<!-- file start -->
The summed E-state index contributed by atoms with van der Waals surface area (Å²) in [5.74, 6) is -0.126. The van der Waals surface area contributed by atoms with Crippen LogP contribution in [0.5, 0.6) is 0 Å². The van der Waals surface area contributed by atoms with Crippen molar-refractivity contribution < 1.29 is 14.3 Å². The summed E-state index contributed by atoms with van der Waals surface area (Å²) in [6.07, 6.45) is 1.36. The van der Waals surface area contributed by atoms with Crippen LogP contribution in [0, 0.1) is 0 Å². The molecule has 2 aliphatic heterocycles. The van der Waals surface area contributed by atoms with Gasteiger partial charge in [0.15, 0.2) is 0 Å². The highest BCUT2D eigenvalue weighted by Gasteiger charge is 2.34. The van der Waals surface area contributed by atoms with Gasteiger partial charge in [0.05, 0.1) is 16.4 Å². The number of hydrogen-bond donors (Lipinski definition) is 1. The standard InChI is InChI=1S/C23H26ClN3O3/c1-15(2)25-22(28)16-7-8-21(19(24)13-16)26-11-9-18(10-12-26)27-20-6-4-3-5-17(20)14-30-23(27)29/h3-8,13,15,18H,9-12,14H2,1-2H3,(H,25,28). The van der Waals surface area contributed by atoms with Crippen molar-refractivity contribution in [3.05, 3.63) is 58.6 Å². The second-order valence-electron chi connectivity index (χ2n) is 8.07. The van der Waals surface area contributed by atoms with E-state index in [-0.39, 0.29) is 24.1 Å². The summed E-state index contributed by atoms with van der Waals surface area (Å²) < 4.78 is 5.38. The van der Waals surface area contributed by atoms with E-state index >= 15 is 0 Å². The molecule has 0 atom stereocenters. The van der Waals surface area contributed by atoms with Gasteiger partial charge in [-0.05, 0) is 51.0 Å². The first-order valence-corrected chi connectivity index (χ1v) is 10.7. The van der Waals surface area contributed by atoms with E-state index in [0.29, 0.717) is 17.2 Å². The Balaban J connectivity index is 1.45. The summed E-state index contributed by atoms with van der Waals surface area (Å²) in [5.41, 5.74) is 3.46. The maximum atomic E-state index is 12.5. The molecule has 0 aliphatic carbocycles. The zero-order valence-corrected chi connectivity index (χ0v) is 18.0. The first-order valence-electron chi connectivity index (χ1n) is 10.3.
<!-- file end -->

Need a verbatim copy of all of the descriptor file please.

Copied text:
The summed E-state index contributed by atoms with van der Waals surface area (Å²) in [5.74, 6) is -0.126. The van der Waals surface area contributed by atoms with Crippen LogP contribution in [0.5, 0.6) is 0 Å². The van der Waals surface area contributed by atoms with Crippen molar-refractivity contribution < 1.29 is 14.3 Å². The summed E-state index contributed by atoms with van der Waals surface area (Å²) in [6.07, 6.45) is 1.36. The van der Waals surface area contributed by atoms with Crippen LogP contribution in [0, 0.1) is 0 Å². The molecule has 2 aliphatic heterocycles. The van der Waals surface area contributed by atoms with Gasteiger partial charge in [0.15, 0.2) is 0 Å². The highest BCUT2D eigenvalue weighted by Gasteiger charge is 2.34. The van der Waals surface area contributed by atoms with Gasteiger partial charge in [0.05, 0.1) is 16.4 Å². The number of hydrogen-bond donors (Lipinski definition) is 1. The standard InChI is InChI=1S/C23H26ClN3O3/c1-15(2)25-22(28)16-7-8-21(19(24)13-16)26-11-9-18(10-12-26)27-20-6-4-3-5-17(20)14-30-23(27)29/h3-8,13,15,18H,9-12,14H2,1-2H3,(H,25,28). The van der Waals surface area contributed by atoms with Crippen molar-refractivity contribution in [3.05, 3.63) is 58.6 Å². The second-order valence-electron chi connectivity index (χ2n) is 8.07. The van der Waals surface area contributed by atoms with E-state index in [-0.39, 0.29) is 24.1 Å². The summed E-state index contributed by atoms with van der Waals surface area (Å²) < 4.78 is 5.38. The van der Waals surface area contributed by atoms with E-state index >= 15 is 0 Å². The molecule has 0 atom stereocenters. The van der Waals surface area contributed by atoms with Gasteiger partial charge in [-0.05, 0) is 51.0 Å². The first-order valence-corrected chi connectivity index (χ1v) is 10.7. The van der Waals surface area contributed by atoms with E-state index in [0.29, 0.717) is 17.2 Å². The Balaban J connectivity index is 1.45. The summed E-state index contributed by atoms with van der Waals surface area (Å²) in [5.41, 5.74) is 3.46. The maximum atomic E-state index is 12.5. The molecule has 0 aliphatic carbocycles. The zero-order valence-corrected chi connectivity index (χ0v) is 18.0. The first-order valence-electron chi connectivity index (χ1n) is 10.3.